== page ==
By Connor Simonds, Local Journalism Initiative reporter
During a recent council meeting assessing the local impacts of the provincial government’s Bill 23, More Homes Built Faster Act, Regional Councillor Jim Jones and Councillor Keith Irish proposed a report that would serve to give councillors insights on how to move forward.
Bill 23 is a province-wide legislation aimed at streamlining the housing development process. The Act aims to make it easier for developers to build homes and get necessary permits in a timely manner. However, the Act has been criticised by some communities and local councils concerned about the potential impacts on the environment, the community and the City’s finances.
Council emphasised the importance of a comprehensive review and public engagement program by the province.
They also called for a transition plan to be developed with municipalities if the Parkway Belt West Plan (PBWP) is revoked. The PBWP refers to a network of interconnected parks and parkways that surround the GTA.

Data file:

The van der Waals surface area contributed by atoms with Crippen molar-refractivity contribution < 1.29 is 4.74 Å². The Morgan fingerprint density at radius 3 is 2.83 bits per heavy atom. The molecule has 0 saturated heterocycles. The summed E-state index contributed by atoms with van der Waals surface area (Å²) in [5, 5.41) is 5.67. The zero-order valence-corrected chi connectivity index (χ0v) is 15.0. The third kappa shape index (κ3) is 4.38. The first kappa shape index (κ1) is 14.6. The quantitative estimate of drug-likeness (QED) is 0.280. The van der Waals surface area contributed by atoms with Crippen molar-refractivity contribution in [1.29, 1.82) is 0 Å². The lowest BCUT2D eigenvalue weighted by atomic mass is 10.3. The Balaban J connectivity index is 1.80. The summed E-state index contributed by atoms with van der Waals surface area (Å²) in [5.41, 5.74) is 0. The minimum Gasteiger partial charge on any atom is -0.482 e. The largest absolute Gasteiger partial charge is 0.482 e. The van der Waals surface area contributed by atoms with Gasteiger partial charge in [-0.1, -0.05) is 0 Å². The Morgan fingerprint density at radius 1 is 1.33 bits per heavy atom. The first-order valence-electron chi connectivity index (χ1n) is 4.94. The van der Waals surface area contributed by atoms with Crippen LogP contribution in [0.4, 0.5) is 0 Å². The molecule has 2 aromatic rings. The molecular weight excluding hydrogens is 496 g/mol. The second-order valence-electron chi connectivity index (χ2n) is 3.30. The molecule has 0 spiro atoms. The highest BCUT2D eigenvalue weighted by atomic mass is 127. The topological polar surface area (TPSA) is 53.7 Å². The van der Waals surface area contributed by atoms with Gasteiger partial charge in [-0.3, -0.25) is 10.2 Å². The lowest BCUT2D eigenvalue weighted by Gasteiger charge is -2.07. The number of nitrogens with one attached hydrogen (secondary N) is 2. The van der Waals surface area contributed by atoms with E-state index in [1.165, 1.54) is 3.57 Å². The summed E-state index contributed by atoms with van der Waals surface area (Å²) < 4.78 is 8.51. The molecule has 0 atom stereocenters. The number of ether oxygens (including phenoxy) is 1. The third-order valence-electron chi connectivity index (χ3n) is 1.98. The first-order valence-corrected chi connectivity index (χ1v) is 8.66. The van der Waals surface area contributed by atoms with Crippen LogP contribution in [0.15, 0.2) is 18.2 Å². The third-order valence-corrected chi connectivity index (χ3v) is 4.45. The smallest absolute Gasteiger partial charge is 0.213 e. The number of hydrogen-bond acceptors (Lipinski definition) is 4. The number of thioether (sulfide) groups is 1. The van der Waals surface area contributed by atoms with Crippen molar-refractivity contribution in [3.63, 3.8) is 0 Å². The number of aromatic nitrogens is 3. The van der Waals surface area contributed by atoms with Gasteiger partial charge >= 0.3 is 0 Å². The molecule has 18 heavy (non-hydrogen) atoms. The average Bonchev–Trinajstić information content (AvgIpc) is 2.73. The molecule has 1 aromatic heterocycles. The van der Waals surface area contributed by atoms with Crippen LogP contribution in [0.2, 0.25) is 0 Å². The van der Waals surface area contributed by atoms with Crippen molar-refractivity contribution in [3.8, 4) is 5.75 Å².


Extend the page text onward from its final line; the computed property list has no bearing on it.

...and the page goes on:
The PBWP offers scenic routes for driving and cycling and offers residents access to green spaces and recreational areas. It encompasses well-known parks, including High Park, Rouge National Urban Park, and Don Valley Parklands.
In Markham, parks included in the PBWP are Milne Dam, Toogood Pond, Rouge National Urban Park, and Buttonville Pond Park. The PBWP helps preserve natural habitats and protect wildlife while oﬀering urban residents a chance to connect with nature.
Council also emphasized the need to protect higher-order transit infrastructure along the entire Parkway Belt Lands. They called for the Milne Conservation Area lands to be protected under the City of Markham’s Greenway System if the Parkway Belt West Plan is revoked. Council requested that the province refrains from selling any land in the Parkway Belt West Plan until it is planned and zoned.
Council raised other concerns about the changes to the definition of ‘watercourse’ and ‘other areas in the regulation under the Conservation Authorities Act. Council stated that they do not endorse these changes and that the protection of provincially significant features should be the top priority.